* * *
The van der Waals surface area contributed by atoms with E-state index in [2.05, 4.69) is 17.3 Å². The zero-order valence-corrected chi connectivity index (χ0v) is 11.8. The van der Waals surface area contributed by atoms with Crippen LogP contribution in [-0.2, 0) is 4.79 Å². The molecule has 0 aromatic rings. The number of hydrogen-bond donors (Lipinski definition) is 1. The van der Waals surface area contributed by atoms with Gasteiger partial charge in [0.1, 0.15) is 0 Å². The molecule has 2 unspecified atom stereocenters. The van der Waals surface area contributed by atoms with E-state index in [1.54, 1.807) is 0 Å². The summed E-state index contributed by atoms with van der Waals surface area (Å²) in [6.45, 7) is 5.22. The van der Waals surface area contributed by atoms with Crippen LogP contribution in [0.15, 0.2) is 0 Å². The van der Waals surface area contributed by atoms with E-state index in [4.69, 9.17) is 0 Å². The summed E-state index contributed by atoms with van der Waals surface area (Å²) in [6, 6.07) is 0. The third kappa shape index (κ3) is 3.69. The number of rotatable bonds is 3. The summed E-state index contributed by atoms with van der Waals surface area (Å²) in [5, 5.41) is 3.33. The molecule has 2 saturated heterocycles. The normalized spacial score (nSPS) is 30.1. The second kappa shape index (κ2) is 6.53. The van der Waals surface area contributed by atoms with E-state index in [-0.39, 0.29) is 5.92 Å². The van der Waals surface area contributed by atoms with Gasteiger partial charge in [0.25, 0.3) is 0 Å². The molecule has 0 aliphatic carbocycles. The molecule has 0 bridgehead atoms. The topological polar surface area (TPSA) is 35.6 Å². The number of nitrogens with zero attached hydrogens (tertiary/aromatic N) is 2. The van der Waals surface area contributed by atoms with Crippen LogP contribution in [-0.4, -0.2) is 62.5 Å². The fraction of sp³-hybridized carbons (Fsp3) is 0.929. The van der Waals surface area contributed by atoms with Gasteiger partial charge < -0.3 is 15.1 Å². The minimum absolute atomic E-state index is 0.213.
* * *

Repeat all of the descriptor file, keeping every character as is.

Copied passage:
The van der Waals surface area contributed by atoms with E-state index in [2.05, 4.69) is 17.3 Å². The zero-order valence-corrected chi connectivity index (χ0v) is 11.8. The van der Waals surface area contributed by atoms with Crippen LogP contribution in [-0.2, 0) is 4.79 Å². The molecule has 0 aromatic rings. The number of hydrogen-bond donors (Lipinski definition) is 1. The van der Waals surface area contributed by atoms with Gasteiger partial charge in [0.1, 0.15) is 0 Å². The molecule has 2 unspecified atom stereocenters. The van der Waals surface area contributed by atoms with E-state index in [1.54, 1.807) is 0 Å². The summed E-state index contributed by atoms with van der Waals surface area (Å²) in [6.45, 7) is 5.22. The van der Waals surface area contributed by atoms with Crippen LogP contribution in [0.15, 0.2) is 0 Å². The van der Waals surface area contributed by atoms with E-state index in [4.69, 9.17) is 0 Å². The summed E-state index contributed by atoms with van der Waals surface area (Å²) in [6, 6.07) is 0. The third kappa shape index (κ3) is 3.69. The number of rotatable bonds is 3. The summed E-state index contributed by atoms with van der Waals surface area (Å²) in [5, 5.41) is 3.33. The molecule has 2 saturated heterocycles. The normalized spacial score (nSPS) is 30.1. The second kappa shape index (κ2) is 6.53. The van der Waals surface area contributed by atoms with E-state index in [-0.39, 0.29) is 5.92 Å². The van der Waals surface area contributed by atoms with Gasteiger partial charge in [0.25, 0.3) is 0 Å². The molecule has 0 aliphatic carbocycles. The molecule has 0 bridgehead atoms. The topological polar surface area (TPSA) is 35.6 Å². The number of nitrogens with zero attached hydrogens (tertiary/aromatic N) is 2. The van der Waals surface area contributed by atoms with Crippen LogP contribution in [-0.4, -0.2) is 62.5 Å². The fraction of sp³-hybridized carbons (Fsp3) is 0.929. The van der Waals surface area contributed by atoms with Gasteiger partial charge < -0.3 is 15.1 Å². The minimum absolute atomic E-state index is 0.213.